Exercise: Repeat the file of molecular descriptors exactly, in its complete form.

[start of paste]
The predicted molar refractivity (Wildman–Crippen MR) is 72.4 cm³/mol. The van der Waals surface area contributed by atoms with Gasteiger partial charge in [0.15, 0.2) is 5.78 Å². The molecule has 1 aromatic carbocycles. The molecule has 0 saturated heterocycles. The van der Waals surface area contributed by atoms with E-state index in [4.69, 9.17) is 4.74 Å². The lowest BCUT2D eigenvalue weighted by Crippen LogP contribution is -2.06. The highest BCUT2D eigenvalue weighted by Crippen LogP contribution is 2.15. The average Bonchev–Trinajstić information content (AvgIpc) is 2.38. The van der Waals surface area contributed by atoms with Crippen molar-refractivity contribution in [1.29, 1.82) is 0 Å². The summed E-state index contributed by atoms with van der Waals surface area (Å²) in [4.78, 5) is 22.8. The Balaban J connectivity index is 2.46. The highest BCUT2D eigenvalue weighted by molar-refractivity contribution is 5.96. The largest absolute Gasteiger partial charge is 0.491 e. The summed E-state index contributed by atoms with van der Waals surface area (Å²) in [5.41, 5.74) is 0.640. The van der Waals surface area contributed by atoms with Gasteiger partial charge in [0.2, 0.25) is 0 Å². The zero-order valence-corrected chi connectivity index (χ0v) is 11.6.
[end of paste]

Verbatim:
The predicted molar refractivity (Wildman–Crippen MR) is 72.4 cm³/mol. The van der Waals surface area contributed by atoms with Gasteiger partial charge in [0.15, 0.2) is 5.78 Å². The molecule has 1 aromatic carbocycles. The molecule has 0 saturated heterocycles. The van der Waals surface area contributed by atoms with E-state index in [4.69, 9.17) is 4.74 Å². The lowest BCUT2D eigenvalue weighted by Crippen LogP contribution is -2.06. The highest BCUT2D eigenvalue weighted by Crippen LogP contribution is 2.15. The average Bonchev–Trinajstić information content (AvgIpc) is 2.38. The van der Waals surface area contributed by atoms with Crippen molar-refractivity contribution in [1.29, 1.82) is 0 Å². The summed E-state index contributed by atoms with van der Waals surface area (Å²) in [4.78, 5) is 22.8. The Balaban J connectivity index is 2.46. The highest BCUT2D eigenvalue weighted by molar-refractivity contribution is 5.96. The largest absolute Gasteiger partial charge is 0.491 e. The summed E-state index contributed by atoms with van der Waals surface area (Å²) in [5.41, 5.74) is 0.640. The van der Waals surface area contributed by atoms with Gasteiger partial charge in [0.2, 0.25) is 0 Å². The zero-order valence-corrected chi connectivity index (χ0v) is 11.6.